A musical legend who helped define the music of the '70s and continued to have hits in the '80s and popularity beyond has died. The music world is mourning the loss of Donna Summer. NY1's Stephanie Simon filed this report.
The discotheque era may have ended a long time ago but Donna Summer's moniker as the Queen of Disco endured and so did she.
With incredible range in both her vocal prowess and her musical stylings, Donna Summer was responsible for some of the biggest hits of the '70s, including "Love To Love You Baby,'' "Hot Stuff," "MacArthur Park" and of course, "Last Dance."
Summer sang her signature song in the 1978 film "Thank God its Friday." In it, she played an aspiring singer trying to get a break at the local disco.
Born LaDonna Adrian Gaines, Summer grew up on gospel music, and despite being known as the disco queen, she won Grammy Awards in the dance, rock, R&B and inspirational categories. She had 19 No. 1 dance hits, second only to Madonna.
Of course, she paved the way for all the future sexy songstresses and divas who would come later.
Summer is featured in photographer Allan Tannenbaum's book, "New York In The '70s." Looking through old slides on Thursday, Tannenbaum reminisced about their days at Studio 54 and other clubs.
He said Summer, like her hit song, was "Hot Stuff."
"To be able to exude this feminity and this sexiness was something that kicked it up a big notch," said Tannenbaum.
Randy Jones, the original Village People cowboy, knew Summer since their '70s chart-topping disco days. They were on the same label and he saw her perform many times.
At one concert, Jones climbed on a table for a better view.
"And I spent the whole show clapping my hands," Jones said. "From the audience it was almost like she was singing and for performing for me."
Summer was a performer for all seasons. Long after disco faded, she continued to evolve as a singer and performer.
In the '80s, her women's rights anthem "She Works Hard for The Money" exploded on the charts and MTV. Newer fans may remember her appearance on "American Idol" in 2008.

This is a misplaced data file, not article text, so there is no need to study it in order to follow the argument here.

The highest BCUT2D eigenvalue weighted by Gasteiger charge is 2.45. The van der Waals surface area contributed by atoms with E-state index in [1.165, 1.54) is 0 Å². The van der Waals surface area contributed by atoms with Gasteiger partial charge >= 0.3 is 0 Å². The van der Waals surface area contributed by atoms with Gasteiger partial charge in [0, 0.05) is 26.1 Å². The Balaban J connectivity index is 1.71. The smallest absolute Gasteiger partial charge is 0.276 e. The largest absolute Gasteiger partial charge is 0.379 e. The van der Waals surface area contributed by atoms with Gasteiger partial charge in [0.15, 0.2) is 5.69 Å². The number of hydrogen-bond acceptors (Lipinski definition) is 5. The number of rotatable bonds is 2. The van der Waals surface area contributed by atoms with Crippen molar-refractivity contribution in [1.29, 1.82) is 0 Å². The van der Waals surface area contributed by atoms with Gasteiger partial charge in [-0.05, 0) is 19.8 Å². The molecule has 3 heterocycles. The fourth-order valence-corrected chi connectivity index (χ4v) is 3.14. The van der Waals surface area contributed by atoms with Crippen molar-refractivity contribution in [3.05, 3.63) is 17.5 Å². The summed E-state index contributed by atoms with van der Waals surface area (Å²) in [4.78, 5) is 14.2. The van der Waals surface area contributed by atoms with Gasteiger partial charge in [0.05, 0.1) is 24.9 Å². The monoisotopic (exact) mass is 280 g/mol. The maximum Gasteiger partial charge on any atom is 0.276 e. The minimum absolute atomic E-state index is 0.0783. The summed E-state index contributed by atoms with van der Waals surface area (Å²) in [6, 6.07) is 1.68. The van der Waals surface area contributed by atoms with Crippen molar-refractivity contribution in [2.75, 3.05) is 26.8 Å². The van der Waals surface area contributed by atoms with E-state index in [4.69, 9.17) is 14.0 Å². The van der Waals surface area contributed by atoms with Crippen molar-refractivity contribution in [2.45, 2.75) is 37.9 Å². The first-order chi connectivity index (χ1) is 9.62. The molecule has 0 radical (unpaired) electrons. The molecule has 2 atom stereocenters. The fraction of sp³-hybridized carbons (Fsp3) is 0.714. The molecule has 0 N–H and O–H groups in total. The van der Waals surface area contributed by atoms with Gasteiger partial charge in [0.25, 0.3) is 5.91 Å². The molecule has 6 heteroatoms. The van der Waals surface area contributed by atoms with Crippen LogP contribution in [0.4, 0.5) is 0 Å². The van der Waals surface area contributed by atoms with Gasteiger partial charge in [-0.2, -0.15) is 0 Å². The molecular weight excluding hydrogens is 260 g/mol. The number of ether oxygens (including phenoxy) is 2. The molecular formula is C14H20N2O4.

Summer's family issued a statement saying the singer died Thursday morning and said are at peace celebrating her extraordinary life and her continued legacy.
President Barack Obama said in a statement, "Michelle and I were saddened to hear about the passing of Donna Summer. A five-time Grammy Award winner, Donna truly was the 'Queen of Disco.' Her voice was unforgettable, and the music industry has lost a legend far too soon. Our thoughts and prayers go out to Donna's family and her dedicated fans."
Summer was on the minds of many stars at the Apollo Theater Thursday night, where a fundraiser was held for the Jazz Foundation of America.
"I think we've lost a wonderful, wonderful source of fell good, you know?" said singer Roberta Flack. "There's a lot of talent in the world, but there's not a lot of feel good and Donna Summer was, you know, 'I love to love you, baby.' What can be more positive than that?"
"She defined what disco is all about. She put the disco in it," said music producer Quincy Jones.
"She invited the idea of the disco diva and the way she dressed, she was really, really incredible and it was a very sad day for me," said singer Macy Gray.
Summer was 63 and had been living in Florida with her husband at the time of her death.
Despite a career that started over 40 years ago, to this day you can still hear Donna Summer "on the radio."